I literally just finished reading “The End of Temperance Dare” by Wendy Webb in two days. I couldn’t put it down. It was so creepy, but not in a way that would leave you with nightmares but in ways that you didn’t want to read it at night while you were home alone. I was so glad that my husband was home and I have a mini book light, because many times while reading this book in bed, I shot my leg out to touch his just to make sure that he was still there. That was the level of creepiness this book achieved.
Let’s talk a little about it. I received this book in one of my book subscription boxes. This one is the Once Upon a Book Club box. This is a service that sends you one book and three to five bookish gifts that actually apply to the story you are reading. As you read the story, there are post-it notes on certain pages that tell you to open the wrapped gift with a sticker designating that page in the book. For example in this book’s box, the main character Eleanor Harper is just about to take a bath using the retreats signature bath salts. When you open your gift for that page, you find a packet of the same bath salts in a package that is specific to the retreat in the book. It’s really cool. These items are just another way that this book subscription box brings the story to life for you. It’s around 29 dollars and month and in my opinion worth every penny.
Take a look a the description on Amazon.
Haunting and atmospheric, The End of Temperance Dare is another thrilling page-turner from the author reviewers are calling the Queen of the Northern Gothic.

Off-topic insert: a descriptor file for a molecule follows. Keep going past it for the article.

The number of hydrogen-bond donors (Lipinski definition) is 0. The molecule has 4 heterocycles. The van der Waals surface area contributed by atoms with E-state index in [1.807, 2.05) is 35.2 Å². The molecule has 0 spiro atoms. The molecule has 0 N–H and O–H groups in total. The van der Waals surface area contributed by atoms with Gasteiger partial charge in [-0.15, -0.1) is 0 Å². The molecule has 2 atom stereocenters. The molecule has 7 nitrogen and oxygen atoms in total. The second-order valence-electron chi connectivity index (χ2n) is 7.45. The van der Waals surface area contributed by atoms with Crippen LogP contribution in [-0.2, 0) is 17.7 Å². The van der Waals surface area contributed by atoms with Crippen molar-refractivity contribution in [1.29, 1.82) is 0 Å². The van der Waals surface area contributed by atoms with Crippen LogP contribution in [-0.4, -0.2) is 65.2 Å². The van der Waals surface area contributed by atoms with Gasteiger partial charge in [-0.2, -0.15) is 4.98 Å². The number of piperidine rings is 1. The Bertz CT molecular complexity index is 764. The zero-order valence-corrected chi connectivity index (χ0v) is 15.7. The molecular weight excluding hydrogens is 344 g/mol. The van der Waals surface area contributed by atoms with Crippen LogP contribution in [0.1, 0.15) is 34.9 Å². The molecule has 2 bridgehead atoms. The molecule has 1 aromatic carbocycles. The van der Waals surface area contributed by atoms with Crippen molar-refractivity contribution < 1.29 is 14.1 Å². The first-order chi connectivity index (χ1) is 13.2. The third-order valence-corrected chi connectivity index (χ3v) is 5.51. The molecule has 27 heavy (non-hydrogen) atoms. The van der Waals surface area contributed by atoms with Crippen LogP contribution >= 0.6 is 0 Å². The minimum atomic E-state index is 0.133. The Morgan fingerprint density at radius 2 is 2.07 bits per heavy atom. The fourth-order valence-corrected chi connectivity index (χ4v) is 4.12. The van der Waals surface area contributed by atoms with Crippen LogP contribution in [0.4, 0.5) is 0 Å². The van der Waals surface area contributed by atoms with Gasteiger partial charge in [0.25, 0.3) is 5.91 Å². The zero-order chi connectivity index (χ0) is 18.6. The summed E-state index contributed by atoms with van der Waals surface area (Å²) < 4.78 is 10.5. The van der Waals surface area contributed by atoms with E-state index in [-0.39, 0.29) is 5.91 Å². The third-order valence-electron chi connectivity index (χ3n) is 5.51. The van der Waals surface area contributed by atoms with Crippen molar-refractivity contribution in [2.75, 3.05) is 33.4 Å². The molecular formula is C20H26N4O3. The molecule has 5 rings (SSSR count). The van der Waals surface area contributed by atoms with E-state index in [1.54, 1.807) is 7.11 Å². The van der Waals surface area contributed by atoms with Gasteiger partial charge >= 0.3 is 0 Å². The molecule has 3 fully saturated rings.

When Eleanor Harper becomes the director of a renowned artists’ retreat, she knows nothing of Cliffside Manor’s dark past as a tuberculosis sanatorium, a “waiting room for death.” After years of covering murder and violence as a crime reporter, Eleanor hopes that being around artists and writers in this new job will be a peaceful retreat for her as much as for them.
But from her first fog-filled moments on the manor’s grounds, Eleanor is seized by a sense of impending doom and realizes there’s more to the institution than its reputation of being a haven for creativity. After the arrival of the new fellows―including the intriguing, handsome photographer Richard Banks―she begins to suspect that her predecessor chose the group with a dangerous purpose in mind. As the chilling mysteries of Cliffside Manor unravel and the eerie sins of the past are exposed, Eleanor must fight to save the fellows—and herself—from sinister forces.
As I read this description after I read the book I thought, wow this book is so much more than what is described here. I would whole heartedly give this book a five star rating except for one thing. Twice, not once but twice, the phrase “releasing the breath I didn’t know I was holding” was used in this book. Unfortunately, it pulled me out of the story long enough to groan and bitch about it. Yes, this statement is used in almost every book I read and it really puts me off. I can’t explain why, because there are many times, and even in this book, where the phrase is not only the perfect description but it fits the narrative. It just bugs me to holy hell and like I said, it pulls me from the story. This phrase should be outlawed. So in lieu of that, I have to give this book a 4 1/2 stars. I really did enjoy this book and I highly recommend it. The characters were believable, the story creepy as fuck, and the pacing was just perfect.
Just don’t read it alone at night, especially if its storming outside.
PS: As always if you chose to buy the book from the link below, I will get a small stipend from the sale, at no extra cost to you. Even if you don’t get it from the link below, get it, it’s well worth the read.
[amazon_link asins=’1477824111′ template=’ProductCarousel’ store=’LaurieCarta-20′ marketplace=’US’ link_id=’3dcfd1b0-c76a-11e7-94b4-99e8832d5d99′]